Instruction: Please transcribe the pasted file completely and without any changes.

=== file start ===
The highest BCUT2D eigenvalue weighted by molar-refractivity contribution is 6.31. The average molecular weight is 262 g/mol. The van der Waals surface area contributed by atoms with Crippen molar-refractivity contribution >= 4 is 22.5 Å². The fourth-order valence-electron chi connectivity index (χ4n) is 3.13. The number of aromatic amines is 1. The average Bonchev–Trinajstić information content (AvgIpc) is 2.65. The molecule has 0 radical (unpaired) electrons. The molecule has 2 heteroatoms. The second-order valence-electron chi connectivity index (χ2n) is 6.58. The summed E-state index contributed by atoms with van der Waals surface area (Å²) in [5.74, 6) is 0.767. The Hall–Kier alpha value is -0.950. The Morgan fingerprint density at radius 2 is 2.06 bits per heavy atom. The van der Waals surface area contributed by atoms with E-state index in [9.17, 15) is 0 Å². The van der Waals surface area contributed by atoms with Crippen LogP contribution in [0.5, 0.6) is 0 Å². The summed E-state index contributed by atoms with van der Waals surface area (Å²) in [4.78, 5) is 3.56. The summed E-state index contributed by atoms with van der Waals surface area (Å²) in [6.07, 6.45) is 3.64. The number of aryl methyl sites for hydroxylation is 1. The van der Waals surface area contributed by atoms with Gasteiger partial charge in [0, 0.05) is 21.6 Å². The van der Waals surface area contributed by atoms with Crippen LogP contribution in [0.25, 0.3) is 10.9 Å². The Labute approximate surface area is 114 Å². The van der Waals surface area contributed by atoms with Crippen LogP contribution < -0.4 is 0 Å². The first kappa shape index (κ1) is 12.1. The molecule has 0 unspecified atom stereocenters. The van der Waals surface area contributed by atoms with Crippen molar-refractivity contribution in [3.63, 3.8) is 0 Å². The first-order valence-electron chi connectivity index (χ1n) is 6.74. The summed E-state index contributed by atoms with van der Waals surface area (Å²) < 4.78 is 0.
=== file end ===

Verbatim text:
The highest BCUT2D eigenvalue weighted by molar-refractivity contribution is 6.31. The average molecular weight is 262 g/mol. The van der Waals surface area contributed by atoms with Crippen molar-refractivity contribution >= 4 is 22.5 Å². The fourth-order valence-electron chi connectivity index (χ4n) is 3.13. The number of aromatic amines is 1. The average Bonchev–Trinajstić information content (AvgIpc) is 2.65. The molecule has 0 radical (unpaired) electrons. The molecule has 2 heteroatoms. The second-order valence-electron chi connectivity index (χ2n) is 6.58. The summed E-state index contributed by atoms with van der Waals surface area (Å²) in [5.74, 6) is 0.767. The Hall–Kier alpha value is -0.950. The Morgan fingerprint density at radius 2 is 2.06 bits per heavy atom. The van der Waals surface area contributed by atoms with E-state index in [9.17, 15) is 0 Å². The van der Waals surface area contributed by atoms with Crippen LogP contribution in [0.5, 0.6) is 0 Å². The summed E-state index contributed by atoms with van der Waals surface area (Å²) in [4.78, 5) is 3.56. The summed E-state index contributed by atoms with van der Waals surface area (Å²) in [6.07, 6.45) is 3.64. The number of aryl methyl sites for hydroxylation is 1. The van der Waals surface area contributed by atoms with Gasteiger partial charge in [0, 0.05) is 21.6 Å². The van der Waals surface area contributed by atoms with Crippen LogP contribution in [0.25, 0.3) is 10.9 Å². The Labute approximate surface area is 114 Å². The van der Waals surface area contributed by atoms with Crippen LogP contribution < -0.4 is 0 Å². The first kappa shape index (κ1) is 12.1. The molecule has 0 unspecified atom stereocenters. The van der Waals surface area contributed by atoms with Crippen molar-refractivity contribution in [3.63, 3.8) is 0 Å². The first-order valence-electron chi connectivity index (χ1n) is 6.74. The summed E-state index contributed by atoms with van der Waals surface area (Å²) < 4.78 is 0.